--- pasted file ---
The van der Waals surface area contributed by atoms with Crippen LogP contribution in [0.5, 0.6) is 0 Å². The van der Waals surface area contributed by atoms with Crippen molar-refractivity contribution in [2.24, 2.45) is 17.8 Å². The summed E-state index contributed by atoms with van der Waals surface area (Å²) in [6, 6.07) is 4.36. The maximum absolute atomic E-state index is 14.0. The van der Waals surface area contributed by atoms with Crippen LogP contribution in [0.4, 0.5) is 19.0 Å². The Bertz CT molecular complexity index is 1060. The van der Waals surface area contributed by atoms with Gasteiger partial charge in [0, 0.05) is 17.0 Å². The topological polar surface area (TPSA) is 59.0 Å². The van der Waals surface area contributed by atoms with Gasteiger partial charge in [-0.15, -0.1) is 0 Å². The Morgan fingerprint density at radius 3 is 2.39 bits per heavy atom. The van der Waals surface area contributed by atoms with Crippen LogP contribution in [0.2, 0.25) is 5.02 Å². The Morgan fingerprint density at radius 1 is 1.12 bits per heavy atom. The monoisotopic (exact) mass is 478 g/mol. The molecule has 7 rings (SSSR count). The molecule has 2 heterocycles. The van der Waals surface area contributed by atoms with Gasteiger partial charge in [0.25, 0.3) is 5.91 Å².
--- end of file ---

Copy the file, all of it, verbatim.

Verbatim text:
The van der Waals surface area contributed by atoms with Crippen LogP contribution in [0.5, 0.6) is 0 Å². The van der Waals surface area contributed by atoms with Crippen molar-refractivity contribution in [2.24, 2.45) is 17.8 Å². The summed E-state index contributed by atoms with van der Waals surface area (Å²) in [6, 6.07) is 4.36. The maximum absolute atomic E-state index is 14.0. The van der Waals surface area contributed by atoms with Crippen LogP contribution in [0.4, 0.5) is 19.0 Å². The Bertz CT molecular complexity index is 1060. The van der Waals surface area contributed by atoms with Gasteiger partial charge in [0, 0.05) is 17.0 Å². The topological polar surface area (TPSA) is 59.0 Å². The van der Waals surface area contributed by atoms with Gasteiger partial charge in [-0.15, -0.1) is 0 Å². The Morgan fingerprint density at radius 3 is 2.39 bits per heavy atom. The van der Waals surface area contributed by atoms with Crippen LogP contribution in [0.2, 0.25) is 5.02 Å². The Morgan fingerprint density at radius 1 is 1.12 bits per heavy atom. The monoisotopic (exact) mass is 478 g/mol. The molecule has 7 rings (SSSR count). The molecule has 2 heterocycles. The van der Waals surface area contributed by atoms with Gasteiger partial charge in [0.25, 0.3) is 5.91 Å².